The principles of this ruling are not new to us. The Ontario defence bar, in auto accident cases, has been defending the statutory exemption, or the “threshold,” for years, and there is an abundance of well-established case law that makes precisely the points confirmed in this case. For one, we know that a Court’s analysis emphasizes the effect of the injury on the person, and not on the type of injury or the labels that might attach to a plaintiff’s complaints (Dimopoulos v Mustafa 2016 ONSC 429). Put another way, the focus is on the claimant’s impairment rather than the injury itself.

Second, we know that the law protects against unmeritorious claims. Auto insurance legislation intends that injured persons may experience some detrimental impact on their lives without the ability to recover non-pecuniary damages. A claimant’s injury must go beyond residual discomfort (Malfara v Vukojevic 2015 ONSC 78).

Third, although it is not discussed in the case, the Supreme Court cannot have intended to eliminate the inquiry into the credibility of the plaintiff’s stated complaints. Since the symptoms of an un-diagnosed psychiatric illness or injury are likely to be largely subjective, the plaintiff’s recovery of damages is still going to depend on the extent to which the trier of fact believes he or she actually has those symptoms. Furthermore, it is also unlikely that the Supreme Court intended to foreclose the very controversial debate relating to volitional versus involuntary behaviour, and the scientific issues surrounding Conversion Disorder (DSM-IV-TR) or Somatic Symptom Disorder (DSM-V)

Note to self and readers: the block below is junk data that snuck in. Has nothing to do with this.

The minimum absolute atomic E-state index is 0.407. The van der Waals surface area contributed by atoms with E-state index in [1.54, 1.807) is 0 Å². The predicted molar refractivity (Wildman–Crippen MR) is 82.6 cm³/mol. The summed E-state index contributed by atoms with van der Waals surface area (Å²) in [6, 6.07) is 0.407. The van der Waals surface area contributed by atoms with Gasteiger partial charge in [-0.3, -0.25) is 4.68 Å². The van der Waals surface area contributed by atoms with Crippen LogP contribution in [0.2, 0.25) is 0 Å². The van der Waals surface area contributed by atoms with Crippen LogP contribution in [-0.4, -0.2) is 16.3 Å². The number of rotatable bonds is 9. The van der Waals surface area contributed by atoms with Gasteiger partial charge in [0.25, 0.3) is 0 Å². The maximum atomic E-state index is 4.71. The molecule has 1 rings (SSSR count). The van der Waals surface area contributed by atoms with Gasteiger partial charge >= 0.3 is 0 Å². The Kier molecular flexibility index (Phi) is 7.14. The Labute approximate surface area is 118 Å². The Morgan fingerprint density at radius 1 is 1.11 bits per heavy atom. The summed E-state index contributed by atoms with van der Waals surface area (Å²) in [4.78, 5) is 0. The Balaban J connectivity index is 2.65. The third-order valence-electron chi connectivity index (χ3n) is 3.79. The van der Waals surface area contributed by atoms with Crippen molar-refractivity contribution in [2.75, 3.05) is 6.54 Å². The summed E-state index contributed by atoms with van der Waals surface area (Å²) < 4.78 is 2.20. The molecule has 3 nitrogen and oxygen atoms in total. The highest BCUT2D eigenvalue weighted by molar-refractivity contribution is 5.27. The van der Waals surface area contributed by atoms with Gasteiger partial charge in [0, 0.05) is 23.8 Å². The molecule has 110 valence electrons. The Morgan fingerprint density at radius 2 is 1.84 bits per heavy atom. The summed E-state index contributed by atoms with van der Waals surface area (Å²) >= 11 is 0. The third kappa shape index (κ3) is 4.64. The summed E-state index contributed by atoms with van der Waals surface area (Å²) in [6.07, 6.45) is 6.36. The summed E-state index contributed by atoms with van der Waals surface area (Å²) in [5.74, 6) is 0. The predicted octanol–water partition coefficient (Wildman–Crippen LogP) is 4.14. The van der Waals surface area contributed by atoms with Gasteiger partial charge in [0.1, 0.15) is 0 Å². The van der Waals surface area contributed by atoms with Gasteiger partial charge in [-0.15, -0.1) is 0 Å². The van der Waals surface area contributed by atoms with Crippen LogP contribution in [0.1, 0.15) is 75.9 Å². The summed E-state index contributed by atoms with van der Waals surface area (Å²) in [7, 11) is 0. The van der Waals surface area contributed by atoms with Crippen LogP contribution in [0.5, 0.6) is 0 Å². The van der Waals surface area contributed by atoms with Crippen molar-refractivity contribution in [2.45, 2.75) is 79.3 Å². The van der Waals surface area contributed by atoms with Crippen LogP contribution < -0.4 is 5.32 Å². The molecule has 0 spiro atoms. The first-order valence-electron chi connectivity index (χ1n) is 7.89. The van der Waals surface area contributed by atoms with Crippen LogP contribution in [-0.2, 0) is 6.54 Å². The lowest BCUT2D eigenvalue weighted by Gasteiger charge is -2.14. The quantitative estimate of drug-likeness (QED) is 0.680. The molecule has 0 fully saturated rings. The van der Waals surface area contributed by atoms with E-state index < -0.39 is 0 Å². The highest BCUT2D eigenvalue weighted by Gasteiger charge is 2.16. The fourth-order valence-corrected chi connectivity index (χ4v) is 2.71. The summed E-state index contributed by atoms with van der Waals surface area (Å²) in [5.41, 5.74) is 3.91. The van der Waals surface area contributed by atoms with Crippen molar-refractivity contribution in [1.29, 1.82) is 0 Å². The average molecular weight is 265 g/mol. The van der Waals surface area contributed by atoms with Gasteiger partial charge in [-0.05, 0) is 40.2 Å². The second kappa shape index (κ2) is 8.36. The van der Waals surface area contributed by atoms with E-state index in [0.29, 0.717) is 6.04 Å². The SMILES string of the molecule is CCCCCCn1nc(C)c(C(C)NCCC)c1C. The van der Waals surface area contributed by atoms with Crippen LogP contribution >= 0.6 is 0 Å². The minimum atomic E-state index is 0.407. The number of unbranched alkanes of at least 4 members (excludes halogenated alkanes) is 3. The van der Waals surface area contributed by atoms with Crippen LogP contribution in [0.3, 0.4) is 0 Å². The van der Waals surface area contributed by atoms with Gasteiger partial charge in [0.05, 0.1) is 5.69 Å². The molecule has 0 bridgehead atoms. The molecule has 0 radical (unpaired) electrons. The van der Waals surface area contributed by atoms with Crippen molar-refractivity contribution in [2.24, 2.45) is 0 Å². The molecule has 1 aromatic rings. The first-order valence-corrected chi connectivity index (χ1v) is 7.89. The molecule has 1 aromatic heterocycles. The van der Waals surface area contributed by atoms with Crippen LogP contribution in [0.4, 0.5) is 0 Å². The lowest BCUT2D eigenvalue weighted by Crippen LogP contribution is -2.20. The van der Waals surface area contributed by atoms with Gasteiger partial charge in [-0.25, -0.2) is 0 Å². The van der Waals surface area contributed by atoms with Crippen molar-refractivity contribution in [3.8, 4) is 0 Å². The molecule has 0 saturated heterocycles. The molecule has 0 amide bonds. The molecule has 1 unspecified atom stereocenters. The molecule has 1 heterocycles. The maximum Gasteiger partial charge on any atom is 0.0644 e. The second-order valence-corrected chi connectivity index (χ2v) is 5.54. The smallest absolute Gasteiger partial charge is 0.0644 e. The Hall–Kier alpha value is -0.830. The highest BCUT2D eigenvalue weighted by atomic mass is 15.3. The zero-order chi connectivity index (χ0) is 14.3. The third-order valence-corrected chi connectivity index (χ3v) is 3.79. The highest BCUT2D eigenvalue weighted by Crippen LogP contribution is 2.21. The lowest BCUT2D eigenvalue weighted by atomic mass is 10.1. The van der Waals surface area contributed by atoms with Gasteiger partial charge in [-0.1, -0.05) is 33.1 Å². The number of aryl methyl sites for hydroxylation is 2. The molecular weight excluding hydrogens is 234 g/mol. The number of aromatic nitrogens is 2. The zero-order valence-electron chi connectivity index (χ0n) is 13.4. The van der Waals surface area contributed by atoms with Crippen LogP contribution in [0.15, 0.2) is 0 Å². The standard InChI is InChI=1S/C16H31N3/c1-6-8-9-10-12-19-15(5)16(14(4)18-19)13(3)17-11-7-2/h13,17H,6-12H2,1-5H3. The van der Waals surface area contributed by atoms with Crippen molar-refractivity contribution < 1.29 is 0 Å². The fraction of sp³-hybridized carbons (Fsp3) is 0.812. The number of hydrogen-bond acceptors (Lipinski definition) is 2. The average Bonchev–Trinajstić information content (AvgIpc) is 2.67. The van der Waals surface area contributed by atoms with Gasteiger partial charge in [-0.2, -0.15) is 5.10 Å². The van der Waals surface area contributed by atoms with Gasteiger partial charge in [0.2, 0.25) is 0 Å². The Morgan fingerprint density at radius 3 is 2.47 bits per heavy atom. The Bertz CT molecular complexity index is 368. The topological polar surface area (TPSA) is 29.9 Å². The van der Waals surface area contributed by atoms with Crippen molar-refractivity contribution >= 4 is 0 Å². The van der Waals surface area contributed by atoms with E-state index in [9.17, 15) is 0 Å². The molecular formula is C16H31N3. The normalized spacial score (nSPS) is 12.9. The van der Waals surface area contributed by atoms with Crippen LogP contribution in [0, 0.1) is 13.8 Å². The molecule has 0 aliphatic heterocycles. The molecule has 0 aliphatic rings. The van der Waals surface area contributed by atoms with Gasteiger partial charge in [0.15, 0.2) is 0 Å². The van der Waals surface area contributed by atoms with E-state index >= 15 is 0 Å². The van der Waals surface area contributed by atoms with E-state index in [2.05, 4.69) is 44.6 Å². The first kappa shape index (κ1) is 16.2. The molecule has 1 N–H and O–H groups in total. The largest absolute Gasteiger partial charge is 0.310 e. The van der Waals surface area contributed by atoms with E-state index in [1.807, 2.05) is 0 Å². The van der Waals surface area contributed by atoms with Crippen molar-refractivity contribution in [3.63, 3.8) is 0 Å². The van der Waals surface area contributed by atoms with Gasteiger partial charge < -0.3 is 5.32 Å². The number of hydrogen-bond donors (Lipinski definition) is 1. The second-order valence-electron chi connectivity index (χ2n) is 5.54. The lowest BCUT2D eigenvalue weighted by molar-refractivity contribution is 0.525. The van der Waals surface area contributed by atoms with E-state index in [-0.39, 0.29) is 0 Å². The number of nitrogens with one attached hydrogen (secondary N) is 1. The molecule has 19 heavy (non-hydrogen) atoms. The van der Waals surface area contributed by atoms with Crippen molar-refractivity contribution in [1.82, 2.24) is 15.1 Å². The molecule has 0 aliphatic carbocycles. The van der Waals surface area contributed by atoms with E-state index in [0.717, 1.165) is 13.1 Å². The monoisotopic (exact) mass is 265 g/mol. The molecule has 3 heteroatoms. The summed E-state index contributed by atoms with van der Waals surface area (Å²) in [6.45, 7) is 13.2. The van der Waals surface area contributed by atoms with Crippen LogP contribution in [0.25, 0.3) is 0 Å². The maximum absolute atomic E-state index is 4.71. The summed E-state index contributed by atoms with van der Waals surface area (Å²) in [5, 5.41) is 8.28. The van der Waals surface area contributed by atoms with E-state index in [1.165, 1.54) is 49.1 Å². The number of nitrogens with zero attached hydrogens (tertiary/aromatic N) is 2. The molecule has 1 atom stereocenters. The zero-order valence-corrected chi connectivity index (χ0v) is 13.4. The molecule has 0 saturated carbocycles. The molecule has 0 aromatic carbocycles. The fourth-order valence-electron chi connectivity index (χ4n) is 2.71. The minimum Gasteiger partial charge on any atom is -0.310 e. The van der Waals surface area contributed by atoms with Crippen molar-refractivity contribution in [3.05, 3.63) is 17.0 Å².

What is interesting in this case is the Supreme Court’s treatment of notice. The Court acknowledged the rules of natural justice that entitle each party to know and respond to the case against it. Recall that the plaintiff did not specifically plead mental injury in his Statement of Claim, nor did he rely on this argument in closing submissions. The Court held that it is generally sufficient that the pleadings allege some form of mental injury, and referred to the “broad heads of damage” in the Statement of Claim. The ruling refers specifically to the boilerplate pleadings we often see in claims: “such further and other injuries as may become apparent…” and “general damages for pain and suffering… loss of enjoyment of life.” The Court held that this, combined with the many allegations of mental injury in the plaintiff’s oral and written closing submission, constituted ample notice to the defendant of the case he had to answer.

This case is a helpful reminder that a vigorous and continuous assessment is the best defence. We cannot rely on the plaintiff to set the parameters; rather, we need to conduct a thorough and impartial appraisal of all of the evidence to anticipate risk that even the plaintiff him or herself may not have considered.